Additionally, Healthline18 cites thymoquinone (TQ) as a powerful compound in Nigella sativa due to its ability to lower inflammation and strengthen your immune system, and lists several other applications noted as being very effective:

Sometimes known as black cumin seed, Nigella sativa was stated in another study to help optimize cholesterol levels.22

In another study, there was a significant and positive difference between the scores of 40 elderly subjects given logic, memory, attention and cognition tests who took Nigella sativa as opposed to a placebo.23

Benefits of Black Cumin Seed Oil

An extensive review of the cancer preventive aspects of several herbs and spices also references the potency of thymoquinone, shown to inhibit tumors and several other types of cancers:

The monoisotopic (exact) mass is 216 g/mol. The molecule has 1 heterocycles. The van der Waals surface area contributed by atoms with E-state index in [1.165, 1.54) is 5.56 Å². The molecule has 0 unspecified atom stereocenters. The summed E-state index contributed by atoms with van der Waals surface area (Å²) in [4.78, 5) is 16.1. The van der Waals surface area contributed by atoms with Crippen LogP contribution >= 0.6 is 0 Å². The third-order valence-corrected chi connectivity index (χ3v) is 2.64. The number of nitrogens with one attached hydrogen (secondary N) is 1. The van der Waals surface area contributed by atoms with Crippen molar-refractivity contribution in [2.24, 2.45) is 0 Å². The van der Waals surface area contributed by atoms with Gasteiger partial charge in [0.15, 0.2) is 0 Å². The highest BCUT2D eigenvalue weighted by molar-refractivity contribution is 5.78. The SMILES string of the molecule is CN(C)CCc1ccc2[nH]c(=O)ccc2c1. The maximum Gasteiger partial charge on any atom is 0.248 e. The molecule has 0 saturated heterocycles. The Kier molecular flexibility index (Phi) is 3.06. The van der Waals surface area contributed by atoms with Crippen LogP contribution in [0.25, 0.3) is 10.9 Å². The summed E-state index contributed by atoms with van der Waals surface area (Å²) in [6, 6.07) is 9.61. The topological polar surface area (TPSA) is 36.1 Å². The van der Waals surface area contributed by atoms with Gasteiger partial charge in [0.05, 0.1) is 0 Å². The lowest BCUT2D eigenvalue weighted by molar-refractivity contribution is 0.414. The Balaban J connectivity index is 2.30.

"Thymoquinone (TQ) is the most abundant component of black cumin seed oil. TQ has been reported to exhibit antioxidant, antimicrobial, anti-inflammatory, and chemopreventive and to ameliorate B(a)P-induced carcinogenesis in the forestomach.

Considerable evidence points to the ability of TQ to suppress tumor cell proliferation, including colorectal carcinoma, breast adenocarcinoma, osteosarcoma, ovarian carcinoma, myeloblastic leukemia and pancreatic carcinoma."24

Shea Terra Organics says:

"When looking for black seed oil make sure that the botanical name is listed as is required by law, and that it states nigella sativa. Black seed oil should always be bought from a very reputable source. Numerous scientific studies have shown that Egyptian black seed oil has the highest therapeutic quality.

Most black seed oil commonly comes from India. Freshness and purity varies greatly. Black seed oil is often cut with inexpensive oils. Black seed oil should always be freshly pressed and kept in amber glass out of direct sunlight. The aroma and taste should be very pungent. It is often mixed with honey to make it palatable."25